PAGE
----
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Electronic Arts: Sales down, but so are losses

November 2, 2010 |  4:17 pm

With fewer titles released this year, second-quarter sales fell 20% at Electronic Arts Inc. compared with a year earlier. However, the video game publisher sliced its net loss in half thanks to aggressive cost cutting and a shift to fewer, but more profitable franchises.

The Redwood City, Calif., developer of Madden football and FIFA soccer titles posted $631 million in revenue for the quarter ended Sept. 30, down from $788 million a year earlier. Its loss of $201 million, or 61 cents a share, compared with a $391 million loss, or $1.21, in 2009.

EA had projected lower sales, mostly because it released seven titles in the quarter, compared with nine last year. Its biggest title of the quarter was FIFA Soccer 11, which gave EA a revenue kick. Released on Sept. 28 in North America and Oct. 1 in Europe, the game has sold 8 million copies worldwide.

Whether the games business is growing or shrinking depends on which parts of the industry is being examined, John Riccitiello, EA's chief executive, said in a conference call with analysts.

Social games for Facebook and games for smart phones and mobile devices such as the iPhone and iPad grew more than 25% last quarter, while the market games played on Sony Corp.'s PlayStation 3 and Microsoft Corp.'s Xbox 360 are also growing "mid-teens," Riccitiello said.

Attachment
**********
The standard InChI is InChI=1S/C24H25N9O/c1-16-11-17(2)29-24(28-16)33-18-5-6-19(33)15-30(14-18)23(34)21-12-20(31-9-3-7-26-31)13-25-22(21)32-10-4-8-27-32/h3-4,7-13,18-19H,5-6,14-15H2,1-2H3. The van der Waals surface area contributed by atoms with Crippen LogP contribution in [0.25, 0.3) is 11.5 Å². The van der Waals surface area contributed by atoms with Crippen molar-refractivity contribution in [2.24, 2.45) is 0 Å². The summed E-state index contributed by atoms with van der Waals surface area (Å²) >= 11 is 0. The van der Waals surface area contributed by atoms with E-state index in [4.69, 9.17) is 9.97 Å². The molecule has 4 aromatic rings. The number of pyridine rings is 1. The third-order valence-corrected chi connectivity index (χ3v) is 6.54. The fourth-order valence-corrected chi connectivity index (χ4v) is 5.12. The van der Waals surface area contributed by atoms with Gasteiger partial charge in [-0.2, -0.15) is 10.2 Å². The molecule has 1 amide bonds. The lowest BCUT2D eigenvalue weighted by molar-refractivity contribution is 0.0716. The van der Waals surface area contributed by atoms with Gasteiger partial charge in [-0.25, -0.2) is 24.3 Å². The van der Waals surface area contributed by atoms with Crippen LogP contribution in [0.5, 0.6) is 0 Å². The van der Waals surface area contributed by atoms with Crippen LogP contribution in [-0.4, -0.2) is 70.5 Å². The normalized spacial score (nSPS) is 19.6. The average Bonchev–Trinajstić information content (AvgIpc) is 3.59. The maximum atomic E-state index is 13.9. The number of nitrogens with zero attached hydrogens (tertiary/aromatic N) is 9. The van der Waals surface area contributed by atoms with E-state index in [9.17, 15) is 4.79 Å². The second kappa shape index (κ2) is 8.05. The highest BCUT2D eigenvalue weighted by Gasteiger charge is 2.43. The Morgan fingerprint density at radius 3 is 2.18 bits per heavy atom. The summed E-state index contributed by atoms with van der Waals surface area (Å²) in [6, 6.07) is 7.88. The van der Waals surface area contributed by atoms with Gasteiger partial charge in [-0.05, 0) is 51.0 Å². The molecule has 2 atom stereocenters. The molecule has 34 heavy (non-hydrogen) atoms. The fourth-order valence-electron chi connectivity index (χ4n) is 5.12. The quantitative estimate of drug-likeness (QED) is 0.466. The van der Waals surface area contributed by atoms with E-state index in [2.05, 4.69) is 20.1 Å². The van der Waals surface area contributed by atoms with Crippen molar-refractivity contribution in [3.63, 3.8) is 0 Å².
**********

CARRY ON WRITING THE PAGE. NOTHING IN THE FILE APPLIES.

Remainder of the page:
But offsetting that growth is a 34% drop in games for Nintendo Co.'s Wii as well as Nintendo's portable Dual Screen console, according to Eric Brown, EA's chief financial officer. Music games such as Rock Band and Guitar Hero have also suffered double-digit declines as consumers mark off the category as last year's fad.

EA's results, which conform to generally accepted accounting principles, or GAAP, do not account for a portion of revenue EA received during the quarter for certain games that have online play. Instead, EA ammortizes the sales over several months.

Most investors and analysts pay more attention to the so-called non-GAAP figures, which look at all the revenue received during the quarter. Under those measures, EA posted a $32-million profit, or 10 cents a share, on $884 million in revenue. It made $19 million, or 6 cents, on sales of $1.15 billion a year earlier.

EA also on Tuesday announced a five-year agreement to exclusively use Facebook’s payment system for games played on the social network’s platform. EA had previously allowed players to use PayPal and other forms of payment. Facebook generally takes a 30% cut of the transactions processed by its system.

-- Alex Pham